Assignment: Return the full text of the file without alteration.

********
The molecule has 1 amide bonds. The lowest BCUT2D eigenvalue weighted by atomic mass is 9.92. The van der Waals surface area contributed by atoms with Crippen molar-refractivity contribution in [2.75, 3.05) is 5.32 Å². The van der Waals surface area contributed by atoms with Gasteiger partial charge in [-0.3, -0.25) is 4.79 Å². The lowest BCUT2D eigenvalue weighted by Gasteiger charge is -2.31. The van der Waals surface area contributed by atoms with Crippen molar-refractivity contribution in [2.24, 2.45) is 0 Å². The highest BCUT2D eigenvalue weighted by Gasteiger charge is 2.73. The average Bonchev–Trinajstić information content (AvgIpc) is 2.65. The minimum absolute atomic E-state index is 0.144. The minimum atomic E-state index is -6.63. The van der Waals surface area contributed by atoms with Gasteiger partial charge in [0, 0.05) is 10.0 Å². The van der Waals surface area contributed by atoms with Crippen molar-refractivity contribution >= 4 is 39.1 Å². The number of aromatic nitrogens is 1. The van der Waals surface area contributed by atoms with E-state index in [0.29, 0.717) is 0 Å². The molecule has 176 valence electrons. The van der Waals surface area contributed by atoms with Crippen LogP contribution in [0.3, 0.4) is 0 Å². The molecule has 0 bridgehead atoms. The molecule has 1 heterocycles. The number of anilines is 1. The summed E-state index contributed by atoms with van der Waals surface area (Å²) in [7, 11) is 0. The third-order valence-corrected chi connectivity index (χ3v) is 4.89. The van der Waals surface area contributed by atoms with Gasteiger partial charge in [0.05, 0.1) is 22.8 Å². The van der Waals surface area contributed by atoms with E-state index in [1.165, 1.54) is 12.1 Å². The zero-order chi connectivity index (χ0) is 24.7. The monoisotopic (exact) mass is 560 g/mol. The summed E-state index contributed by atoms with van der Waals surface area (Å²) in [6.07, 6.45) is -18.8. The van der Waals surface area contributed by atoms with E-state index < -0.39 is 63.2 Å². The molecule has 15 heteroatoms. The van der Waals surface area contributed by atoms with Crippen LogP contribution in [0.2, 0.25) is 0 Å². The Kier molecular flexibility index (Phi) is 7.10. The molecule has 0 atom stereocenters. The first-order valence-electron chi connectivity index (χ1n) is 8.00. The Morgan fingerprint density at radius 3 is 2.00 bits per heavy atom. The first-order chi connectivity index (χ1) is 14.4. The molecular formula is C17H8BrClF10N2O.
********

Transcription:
The molecule has 1 amide bonds. The lowest BCUT2D eigenvalue weighted by atomic mass is 9.92. The van der Waals surface area contributed by atoms with Crippen molar-refractivity contribution in [2.75, 3.05) is 5.32 Å². The van der Waals surface area contributed by atoms with Gasteiger partial charge in [-0.3, -0.25) is 4.79 Å². The lowest BCUT2D eigenvalue weighted by Gasteiger charge is -2.31. The van der Waals surface area contributed by atoms with Crippen molar-refractivity contribution in [2.24, 2.45) is 0 Å². The highest BCUT2D eigenvalue weighted by Gasteiger charge is 2.73. The average Bonchev–Trinajstić information content (AvgIpc) is 2.65. The minimum absolute atomic E-state index is 0.144. The minimum atomic E-state index is -6.63. The van der Waals surface area contributed by atoms with Gasteiger partial charge in [0, 0.05) is 10.0 Å². The van der Waals surface area contributed by atoms with Crippen molar-refractivity contribution >= 4 is 39.1 Å². The number of aromatic nitrogens is 1. The van der Waals surface area contributed by atoms with E-state index in [0.29, 0.717) is 0 Å². The molecule has 176 valence electrons. The van der Waals surface area contributed by atoms with Crippen LogP contribution in [0.3, 0.4) is 0 Å². The molecule has 0 bridgehead atoms. The molecule has 1 heterocycles. The number of anilines is 1. The summed E-state index contributed by atoms with van der Waals surface area (Å²) in [7, 11) is 0. The third-order valence-corrected chi connectivity index (χ3v) is 4.89. The van der Waals surface area contributed by atoms with Gasteiger partial charge in [0.05, 0.1) is 22.8 Å². The van der Waals surface area contributed by atoms with E-state index in [1.165, 1.54) is 12.1 Å². The zero-order chi connectivity index (χ0) is 24.7. The monoisotopic (exact) mass is 560 g/mol. The summed E-state index contributed by atoms with van der Waals surface area (Å²) in [6.07, 6.45) is -18.8. The van der Waals surface area contributed by atoms with E-state index < -0.39 is 63.2 Å². The molecule has 15 heteroatoms. The van der Waals surface area contributed by atoms with Crippen LogP contribution in [0.2, 0.25) is 0 Å². The Kier molecular flexibility index (Phi) is 7.10. The molecule has 0 atom stereocenters. The first-order valence-electron chi connectivity index (χ1n) is 8.00. The Morgan fingerprint density at radius 3 is 2.00 bits per heavy atom. The first-order chi connectivity index (χ1) is 14.4. The molecular formula is C17H8BrClF10N2O.